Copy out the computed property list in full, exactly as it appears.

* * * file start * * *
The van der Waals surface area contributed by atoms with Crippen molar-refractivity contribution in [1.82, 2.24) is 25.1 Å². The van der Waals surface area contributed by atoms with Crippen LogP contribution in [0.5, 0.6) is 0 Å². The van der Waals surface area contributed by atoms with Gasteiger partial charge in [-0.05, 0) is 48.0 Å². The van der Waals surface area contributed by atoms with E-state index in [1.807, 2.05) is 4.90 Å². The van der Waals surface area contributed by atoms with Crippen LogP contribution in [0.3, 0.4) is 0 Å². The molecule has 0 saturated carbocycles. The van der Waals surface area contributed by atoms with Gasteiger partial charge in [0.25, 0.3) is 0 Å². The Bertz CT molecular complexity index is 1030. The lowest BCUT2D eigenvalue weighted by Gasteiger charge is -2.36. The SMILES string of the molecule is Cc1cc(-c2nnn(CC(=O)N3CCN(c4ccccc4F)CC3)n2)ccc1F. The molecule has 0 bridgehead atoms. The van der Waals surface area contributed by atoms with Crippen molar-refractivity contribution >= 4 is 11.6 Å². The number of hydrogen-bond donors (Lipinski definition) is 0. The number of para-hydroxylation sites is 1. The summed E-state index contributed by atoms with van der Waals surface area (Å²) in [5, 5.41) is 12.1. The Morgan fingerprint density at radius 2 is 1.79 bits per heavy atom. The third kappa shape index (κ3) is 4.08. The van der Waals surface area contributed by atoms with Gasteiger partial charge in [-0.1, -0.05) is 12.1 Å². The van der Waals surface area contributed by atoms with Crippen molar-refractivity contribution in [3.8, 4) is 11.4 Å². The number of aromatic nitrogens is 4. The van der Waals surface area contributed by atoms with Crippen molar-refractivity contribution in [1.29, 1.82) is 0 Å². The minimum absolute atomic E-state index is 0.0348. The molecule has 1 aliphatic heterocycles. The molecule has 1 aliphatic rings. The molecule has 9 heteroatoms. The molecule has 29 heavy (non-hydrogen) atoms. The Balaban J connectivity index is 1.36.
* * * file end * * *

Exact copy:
The van der Waals surface area contributed by atoms with Crippen molar-refractivity contribution in [1.82, 2.24) is 25.1 Å². The van der Waals surface area contributed by atoms with Crippen LogP contribution in [0.5, 0.6) is 0 Å². The van der Waals surface area contributed by atoms with Gasteiger partial charge in [-0.05, 0) is 48.0 Å². The van der Waals surface area contributed by atoms with E-state index in [1.807, 2.05) is 4.90 Å². The van der Waals surface area contributed by atoms with Crippen LogP contribution in [0.3, 0.4) is 0 Å². The molecule has 0 saturated carbocycles. The van der Waals surface area contributed by atoms with Gasteiger partial charge in [0.25, 0.3) is 0 Å². The Bertz CT molecular complexity index is 1030. The lowest BCUT2D eigenvalue weighted by Gasteiger charge is -2.36. The SMILES string of the molecule is Cc1cc(-c2nnn(CC(=O)N3CCN(c4ccccc4F)CC3)n2)ccc1F. The molecule has 0 bridgehead atoms. The van der Waals surface area contributed by atoms with Crippen molar-refractivity contribution >= 4 is 11.6 Å². The number of hydrogen-bond donors (Lipinski definition) is 0. The number of para-hydroxylation sites is 1. The summed E-state index contributed by atoms with van der Waals surface area (Å²) in [5, 5.41) is 12.1. The Morgan fingerprint density at radius 2 is 1.79 bits per heavy atom. The third kappa shape index (κ3) is 4.08. The van der Waals surface area contributed by atoms with Gasteiger partial charge in [-0.1, -0.05) is 12.1 Å². The van der Waals surface area contributed by atoms with Crippen molar-refractivity contribution in [3.8, 4) is 11.4 Å². The number of aromatic nitrogens is 4. The van der Waals surface area contributed by atoms with Crippen molar-refractivity contribution in [1.29, 1.82) is 0 Å². The minimum absolute atomic E-state index is 0.0348. The molecule has 1 aliphatic heterocycles. The molecule has 1 aliphatic rings. The molecule has 9 heteroatoms. The molecule has 29 heavy (non-hydrogen) atoms. The Balaban J connectivity index is 1.36.